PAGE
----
best-electropop-albums-2020

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The 15 Best Electropop Albums of 2020

The electropop universe was vast in 2020 with brilliant newish acts emerging, and experimentalists pushing the music forward. Meanwhile, a few legends returned to show us all how it's really done.

15. Dan Deacon – Mystic Familiar [Domino]

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Mystic Familiar, Dan Deacon’s latest record, fits right in with the composer’s catalog of shimmering, welcoming electropop. The product of meditation and Brian Eno’s creative-inspired card set, the album follows the titular character, an inner voice that resides in everyone. The lack of distinct beats allows the mind to slip into the album’s endless chords, which are held as fermatas as long as Deacon needs them to be.

From the beginning of
“Become a Mountain”, Mystic Familiar draws the listener in using two classic musical tropes that are quite foreign for Deacon: his natural voice (a bit Boy Least Likely To by way of Future Islands) and a piano. Using the instrument as a metronome, he constructs this mountain by layering the track with additional piano melodies and vocal effects. The slow crescendo of the whole note that comprises the entirety “Hypnagogic” conjures the view from the peak. As it drones into “Sat By a Tree”, a discernible beat finally arrives, which gallops forward like a Mura Masa song. — Mick Jacobs


14. Pet Shop Boys – Hotspot [x2 Records / Kobalt]

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“The sense of so much missing when the world gets in the way,” laments the ever-observant Neil Tennant, whose reporting skills clearly never left him. Forty years in music and celebrity failed to dull the edge to his lyrics or, ironically, add much pizazz to his trademark drawl. His and Chris Lowe’s 14th album as the Pet Shop Boys, Hotspot, finds the famed duo tackling the modern condition once again with equal parts passion and cheek.

To cope with gloom, Hotspot turns toward memories and daydreams. As people grow more in-tune with the world’s general chaos, the more it clashes with the ideals of order and contentment, every fairytale and Hollywood film depicts. Alongside fellow electropop auteur Olly Alexander, they pine for a “Dreamland” where they might find the existence they desire for themselves. These dreams lie either in the recesses of their minds or their distant past, such as the titular figure in “Will o the Wisp”. — Mick Jacobs


13. Stats – Powys 1999 [Memphis Industries]

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Powys 1999, Stats‘ second album, and the second in two years, features ten songs that always feel like they’re gliding on a dance-rock groove, even when they actually aren’t. Ed Seed, the band’s main creative force, made a name for himself as a touring guitarist with acts like Dua Lipa and La Roux, but Stats is where he goes to make his own music. And that music is catchy and clever and always glossy.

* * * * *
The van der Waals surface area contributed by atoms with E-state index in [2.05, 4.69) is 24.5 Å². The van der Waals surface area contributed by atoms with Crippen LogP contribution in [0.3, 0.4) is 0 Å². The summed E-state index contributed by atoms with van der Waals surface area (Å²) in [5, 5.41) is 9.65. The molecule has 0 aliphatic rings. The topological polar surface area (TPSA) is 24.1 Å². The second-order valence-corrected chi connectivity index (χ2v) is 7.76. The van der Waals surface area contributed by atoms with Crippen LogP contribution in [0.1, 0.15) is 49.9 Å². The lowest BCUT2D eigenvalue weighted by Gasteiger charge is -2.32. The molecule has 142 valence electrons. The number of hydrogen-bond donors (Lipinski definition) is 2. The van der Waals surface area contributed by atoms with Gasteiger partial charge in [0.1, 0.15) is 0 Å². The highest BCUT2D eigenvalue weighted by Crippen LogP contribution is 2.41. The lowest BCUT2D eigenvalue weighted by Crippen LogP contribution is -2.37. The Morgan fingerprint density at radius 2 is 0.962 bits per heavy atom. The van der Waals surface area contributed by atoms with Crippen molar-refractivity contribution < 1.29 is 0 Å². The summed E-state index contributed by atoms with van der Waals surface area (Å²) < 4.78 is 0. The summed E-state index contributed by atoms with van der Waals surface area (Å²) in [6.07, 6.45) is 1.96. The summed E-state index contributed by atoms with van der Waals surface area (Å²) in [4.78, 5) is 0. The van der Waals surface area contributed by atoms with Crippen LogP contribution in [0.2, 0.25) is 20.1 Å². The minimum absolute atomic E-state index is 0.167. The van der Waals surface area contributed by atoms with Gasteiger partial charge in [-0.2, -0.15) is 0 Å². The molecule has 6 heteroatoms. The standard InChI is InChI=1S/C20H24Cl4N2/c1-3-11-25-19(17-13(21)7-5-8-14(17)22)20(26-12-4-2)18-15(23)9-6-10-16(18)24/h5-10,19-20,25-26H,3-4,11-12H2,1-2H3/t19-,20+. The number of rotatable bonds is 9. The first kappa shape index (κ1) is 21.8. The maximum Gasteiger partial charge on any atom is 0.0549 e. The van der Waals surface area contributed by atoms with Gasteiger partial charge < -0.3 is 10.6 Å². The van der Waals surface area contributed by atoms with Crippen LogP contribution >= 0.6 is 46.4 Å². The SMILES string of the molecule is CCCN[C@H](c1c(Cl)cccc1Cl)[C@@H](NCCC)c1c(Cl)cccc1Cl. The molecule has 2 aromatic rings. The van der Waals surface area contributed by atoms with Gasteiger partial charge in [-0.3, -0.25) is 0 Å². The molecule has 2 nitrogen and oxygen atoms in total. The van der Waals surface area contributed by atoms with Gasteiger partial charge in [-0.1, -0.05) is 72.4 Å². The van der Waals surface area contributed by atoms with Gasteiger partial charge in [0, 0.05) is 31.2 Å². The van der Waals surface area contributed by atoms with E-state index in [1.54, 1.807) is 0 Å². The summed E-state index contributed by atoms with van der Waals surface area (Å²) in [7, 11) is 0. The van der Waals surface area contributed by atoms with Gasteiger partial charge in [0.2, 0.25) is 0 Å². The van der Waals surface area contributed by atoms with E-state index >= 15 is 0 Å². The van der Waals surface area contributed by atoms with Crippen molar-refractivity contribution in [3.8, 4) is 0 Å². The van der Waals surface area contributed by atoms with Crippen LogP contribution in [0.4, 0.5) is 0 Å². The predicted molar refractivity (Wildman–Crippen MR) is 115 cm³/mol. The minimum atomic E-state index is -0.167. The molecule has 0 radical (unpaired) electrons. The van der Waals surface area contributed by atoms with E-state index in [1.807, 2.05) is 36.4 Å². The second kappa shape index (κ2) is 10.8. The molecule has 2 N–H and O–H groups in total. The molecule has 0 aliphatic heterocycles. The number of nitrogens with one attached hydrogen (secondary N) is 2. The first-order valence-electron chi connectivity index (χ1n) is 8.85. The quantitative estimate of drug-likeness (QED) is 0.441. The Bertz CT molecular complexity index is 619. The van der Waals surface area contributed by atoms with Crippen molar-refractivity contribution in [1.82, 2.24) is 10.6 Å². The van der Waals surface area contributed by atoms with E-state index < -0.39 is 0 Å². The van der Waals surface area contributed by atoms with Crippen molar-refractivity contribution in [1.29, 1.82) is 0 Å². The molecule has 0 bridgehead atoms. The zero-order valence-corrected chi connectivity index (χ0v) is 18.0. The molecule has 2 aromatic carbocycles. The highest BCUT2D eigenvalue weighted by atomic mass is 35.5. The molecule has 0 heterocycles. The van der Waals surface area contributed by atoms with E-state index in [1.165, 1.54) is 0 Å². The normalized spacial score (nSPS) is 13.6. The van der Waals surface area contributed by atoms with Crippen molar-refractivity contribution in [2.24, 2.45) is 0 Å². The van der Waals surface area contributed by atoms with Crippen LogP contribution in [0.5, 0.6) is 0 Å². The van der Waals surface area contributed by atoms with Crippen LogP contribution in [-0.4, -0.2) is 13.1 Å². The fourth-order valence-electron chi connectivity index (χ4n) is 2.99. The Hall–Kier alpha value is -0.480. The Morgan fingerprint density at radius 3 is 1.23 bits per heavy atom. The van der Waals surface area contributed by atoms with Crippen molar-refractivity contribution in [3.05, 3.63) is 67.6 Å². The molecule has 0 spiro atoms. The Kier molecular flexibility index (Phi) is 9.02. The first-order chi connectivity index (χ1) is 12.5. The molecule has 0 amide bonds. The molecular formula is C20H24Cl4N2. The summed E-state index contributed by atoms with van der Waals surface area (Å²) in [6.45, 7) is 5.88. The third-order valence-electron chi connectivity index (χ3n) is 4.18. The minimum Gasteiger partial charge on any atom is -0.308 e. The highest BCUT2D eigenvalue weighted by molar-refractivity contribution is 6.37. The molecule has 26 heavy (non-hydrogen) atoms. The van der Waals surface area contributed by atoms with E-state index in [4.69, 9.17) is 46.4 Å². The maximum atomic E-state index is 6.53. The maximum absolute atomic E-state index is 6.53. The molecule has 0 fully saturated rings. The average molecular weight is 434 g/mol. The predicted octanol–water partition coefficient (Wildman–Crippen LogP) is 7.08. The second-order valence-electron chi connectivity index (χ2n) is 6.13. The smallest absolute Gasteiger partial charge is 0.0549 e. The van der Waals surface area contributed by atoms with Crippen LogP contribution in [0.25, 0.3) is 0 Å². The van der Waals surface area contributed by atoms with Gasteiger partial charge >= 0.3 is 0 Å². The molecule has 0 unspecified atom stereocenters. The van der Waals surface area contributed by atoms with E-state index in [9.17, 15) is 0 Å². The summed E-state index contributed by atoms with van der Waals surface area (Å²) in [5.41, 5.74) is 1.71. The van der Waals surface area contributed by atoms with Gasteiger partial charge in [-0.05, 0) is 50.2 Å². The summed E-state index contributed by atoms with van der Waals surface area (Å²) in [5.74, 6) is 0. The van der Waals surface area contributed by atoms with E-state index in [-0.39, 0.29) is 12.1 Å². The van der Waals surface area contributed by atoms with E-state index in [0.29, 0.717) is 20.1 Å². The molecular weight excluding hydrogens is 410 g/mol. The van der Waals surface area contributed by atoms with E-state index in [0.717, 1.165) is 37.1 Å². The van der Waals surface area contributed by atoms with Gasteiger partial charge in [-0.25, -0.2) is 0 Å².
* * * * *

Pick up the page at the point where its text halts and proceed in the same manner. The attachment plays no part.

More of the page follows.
The first single, “Naturalise Me”, bumps along on a simple mid-tempo dance beat, accented by a little glitch synth noise. A basic bassline also pulses through the song’s opening, while Seed sings in a breathy upper register. After about 20 seconds, the track starts to add a collection of synth sounds that open up the music into a pulsing dance groove. There’s a buzzing low end, a swirling, arpeggiated high end, and a tambourine, each contributing to the song’s feel. Seed’s vocals rise into a falsetto climax to the verses and stay in that range through the chorus. It’s a fun track with strong hooks, and that is consistent throughout the album. — Chris Conaton


12. Marie Davidson and L’Œil Nu – Renegade Breakdown [Ninja Tune]

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Marie Davidson’s newest album is a delightful and eclectic release that superbly fulfills her promise to “tell stories and sing”. It’s credited to Marie Davidson and L’Œil Nu, the latter referring to her husband Pierre Guerineau (with whom she also releases music as the electronic duo Essaie Pas), and Asaël R. Robitaille.

Musically, the album is profoundly varied in comparison with its predecessors. Tracks like “Renegade Breakdown”, “Worst Comes to Worst”, and “C’est parce que j’m’en fous” retain Davidson’s trademark electronic style. The former sounds like a natural progression from her previous album, an irony surely not lost on listeners who discern Davidson’s characteristically sarcastic commentary in the lyrics.

These tracks are catchy, but their intelligence transcends the superficiality of beat and rhythm. Renegade Breakdown may not appeal to superficial listeners seeking a quick fix of genre or easy background music. However, it will surprise and delight the true music aficionado who gives it their full attention and who will emerge from the experience with a sense of deep satisfaction. — Rhea Rollman


11. Cubicolor – Hardly a Day, Hardly a Night [Anjunadeep]

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Hardly a Day, Hardly a Night sees Cubicolor continuing to explore the textured, gently evolving sonic terrain of Brainsugar in more intimate detail. Although shaped by loss, uncertainty, and self-doubt, the songs on Cubicolor’s second album never linger in the same emotional space for long. Throughout, the band uses the music to process negative feelings before channeling them into something more positive and uplifting. Musically, their meticulously crafted soundscapes morph from plaintive electronic pieces into uplifting dance tracks in the space of a single song. Hardly a Day, Hardly a Night is a richly drawn, triumphant record and testament to the fact that sometimes you have to go with your gut and start again. — Paul Carr

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